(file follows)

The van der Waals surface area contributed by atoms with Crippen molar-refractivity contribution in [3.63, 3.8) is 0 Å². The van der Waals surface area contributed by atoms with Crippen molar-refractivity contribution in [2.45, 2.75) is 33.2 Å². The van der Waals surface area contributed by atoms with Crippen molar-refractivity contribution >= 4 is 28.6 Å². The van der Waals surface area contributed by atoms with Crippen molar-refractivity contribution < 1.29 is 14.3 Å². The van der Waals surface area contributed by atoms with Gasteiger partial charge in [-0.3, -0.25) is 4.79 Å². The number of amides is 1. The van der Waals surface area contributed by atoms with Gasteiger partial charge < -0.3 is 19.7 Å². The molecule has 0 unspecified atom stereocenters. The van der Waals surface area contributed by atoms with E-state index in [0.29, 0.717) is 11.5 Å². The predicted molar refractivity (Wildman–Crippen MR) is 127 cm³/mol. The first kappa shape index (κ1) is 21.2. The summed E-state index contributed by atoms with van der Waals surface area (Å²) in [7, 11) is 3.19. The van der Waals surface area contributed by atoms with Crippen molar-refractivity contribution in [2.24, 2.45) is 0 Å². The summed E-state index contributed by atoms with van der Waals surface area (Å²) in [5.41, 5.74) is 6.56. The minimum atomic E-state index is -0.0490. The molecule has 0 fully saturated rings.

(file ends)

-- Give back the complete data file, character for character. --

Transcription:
The van der Waals surface area contributed by atoms with Crippen molar-refractivity contribution in [3.63, 3.8) is 0 Å². The van der Waals surface area contributed by atoms with Crippen molar-refractivity contribution in [2.45, 2.75) is 33.2 Å². The van der Waals surface area contributed by atoms with Crippen molar-refractivity contribution >= 4 is 28.6 Å². The van der Waals surface area contributed by atoms with Crippen molar-refractivity contribution < 1.29 is 14.3 Å². The van der Waals surface area contributed by atoms with Gasteiger partial charge in [-0.3, -0.25) is 4.79 Å². The number of amides is 1. The van der Waals surface area contributed by atoms with Gasteiger partial charge < -0.3 is 19.7 Å². The molecule has 0 unspecified atom stereocenters. The van der Waals surface area contributed by atoms with E-state index in [0.29, 0.717) is 11.5 Å². The predicted molar refractivity (Wildman–Crippen MR) is 127 cm³/mol. The first kappa shape index (κ1) is 21.2. The summed E-state index contributed by atoms with van der Waals surface area (Å²) in [7, 11) is 3.19. The van der Waals surface area contributed by atoms with Crippen molar-refractivity contribution in [2.24, 2.45) is 0 Å². The summed E-state index contributed by atoms with van der Waals surface area (Å²) in [5.41, 5.74) is 6.56. The minimum atomic E-state index is -0.0490. The molecule has 0 fully saturated rings.